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Ready to learn more about how to extend the life of your sofa? We've rounded up seven useful tips for getting the most out of your furniture piece.

How to Extend the Life of Your Sofa

Below, experts weigh in with valuable hacks to keep in mind when it comes to lengthening the life of your sofa. Read on for seven of their go-to tips that will come in handy no matter what type of sofa you own.

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1. Vacuum regularly.

Vacuums aren't just for the floors; you can also use them on your sofa. However, be sure to refer to your sofa's upholstery guide first to determine whether or not this cleaning method is safe. "Sofas with piping or tufting may require extra vacuuming to remove any particles from settling into the nooks and crannies," Howatson explains. A slipcover is also a great way to protect your investment from grime, dirt, and debris. Nowadays, you can get a custom-made slipcover for a tailored and modern look.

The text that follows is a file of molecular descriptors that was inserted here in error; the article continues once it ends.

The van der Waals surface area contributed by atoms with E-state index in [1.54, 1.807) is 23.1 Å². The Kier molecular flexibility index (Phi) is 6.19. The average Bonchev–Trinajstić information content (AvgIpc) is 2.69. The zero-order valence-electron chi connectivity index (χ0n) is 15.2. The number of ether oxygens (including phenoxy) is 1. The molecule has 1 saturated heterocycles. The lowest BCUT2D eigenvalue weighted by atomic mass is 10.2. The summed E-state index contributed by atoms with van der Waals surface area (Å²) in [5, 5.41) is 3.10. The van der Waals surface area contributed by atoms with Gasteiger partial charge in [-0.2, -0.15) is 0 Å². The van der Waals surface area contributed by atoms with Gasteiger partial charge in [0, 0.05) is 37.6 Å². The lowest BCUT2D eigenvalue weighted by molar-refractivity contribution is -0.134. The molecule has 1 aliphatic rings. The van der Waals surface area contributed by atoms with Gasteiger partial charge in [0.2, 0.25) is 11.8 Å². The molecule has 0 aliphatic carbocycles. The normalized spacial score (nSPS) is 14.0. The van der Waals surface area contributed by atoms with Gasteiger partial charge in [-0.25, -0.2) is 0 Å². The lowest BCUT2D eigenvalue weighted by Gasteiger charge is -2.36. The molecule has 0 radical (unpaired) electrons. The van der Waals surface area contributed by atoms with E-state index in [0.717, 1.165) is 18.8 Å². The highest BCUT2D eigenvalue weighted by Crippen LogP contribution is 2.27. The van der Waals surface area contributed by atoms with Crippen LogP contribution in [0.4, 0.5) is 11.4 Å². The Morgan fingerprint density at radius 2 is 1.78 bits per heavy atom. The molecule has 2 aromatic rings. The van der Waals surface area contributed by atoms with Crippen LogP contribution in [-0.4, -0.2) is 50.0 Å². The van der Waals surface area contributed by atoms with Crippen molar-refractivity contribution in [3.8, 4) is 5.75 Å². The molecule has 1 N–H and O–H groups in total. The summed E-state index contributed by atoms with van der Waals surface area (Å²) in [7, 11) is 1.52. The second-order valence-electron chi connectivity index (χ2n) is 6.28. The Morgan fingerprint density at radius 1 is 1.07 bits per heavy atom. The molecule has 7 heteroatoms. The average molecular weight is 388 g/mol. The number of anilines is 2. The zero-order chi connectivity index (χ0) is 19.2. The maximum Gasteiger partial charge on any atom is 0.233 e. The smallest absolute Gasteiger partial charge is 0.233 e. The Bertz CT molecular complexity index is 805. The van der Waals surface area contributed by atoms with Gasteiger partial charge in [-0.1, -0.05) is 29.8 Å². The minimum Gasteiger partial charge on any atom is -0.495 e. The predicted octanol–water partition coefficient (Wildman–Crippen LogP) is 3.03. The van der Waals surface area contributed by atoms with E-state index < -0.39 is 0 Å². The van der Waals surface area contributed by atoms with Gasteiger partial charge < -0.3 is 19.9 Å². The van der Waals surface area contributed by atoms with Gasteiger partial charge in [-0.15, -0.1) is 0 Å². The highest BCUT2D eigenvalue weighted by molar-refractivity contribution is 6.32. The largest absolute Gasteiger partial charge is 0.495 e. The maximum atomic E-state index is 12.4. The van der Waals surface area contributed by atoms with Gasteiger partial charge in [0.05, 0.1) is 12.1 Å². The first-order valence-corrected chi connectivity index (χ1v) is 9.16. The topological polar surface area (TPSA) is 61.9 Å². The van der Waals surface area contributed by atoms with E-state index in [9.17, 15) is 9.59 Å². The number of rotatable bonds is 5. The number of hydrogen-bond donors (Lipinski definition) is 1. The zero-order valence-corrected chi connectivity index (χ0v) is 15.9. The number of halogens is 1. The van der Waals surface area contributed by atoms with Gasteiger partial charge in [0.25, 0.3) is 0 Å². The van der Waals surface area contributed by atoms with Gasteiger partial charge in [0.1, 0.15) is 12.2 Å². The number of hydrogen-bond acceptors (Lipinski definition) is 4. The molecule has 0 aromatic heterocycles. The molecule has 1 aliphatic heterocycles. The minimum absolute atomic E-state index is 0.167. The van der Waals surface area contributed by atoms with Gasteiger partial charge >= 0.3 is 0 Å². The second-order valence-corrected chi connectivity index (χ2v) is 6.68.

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2. Apply leather conditioner.

If your sofa is upholstered with leather instead of fabric, you will need to follow a different care protocol. "It's important to give your sofa regular care by applying leather conditioner to keep it soft and supple, as well as using your hands to smooth the upholstery from time to time in the area you frequently sit, in order to prevent a wrinkly appearance," Howatson says.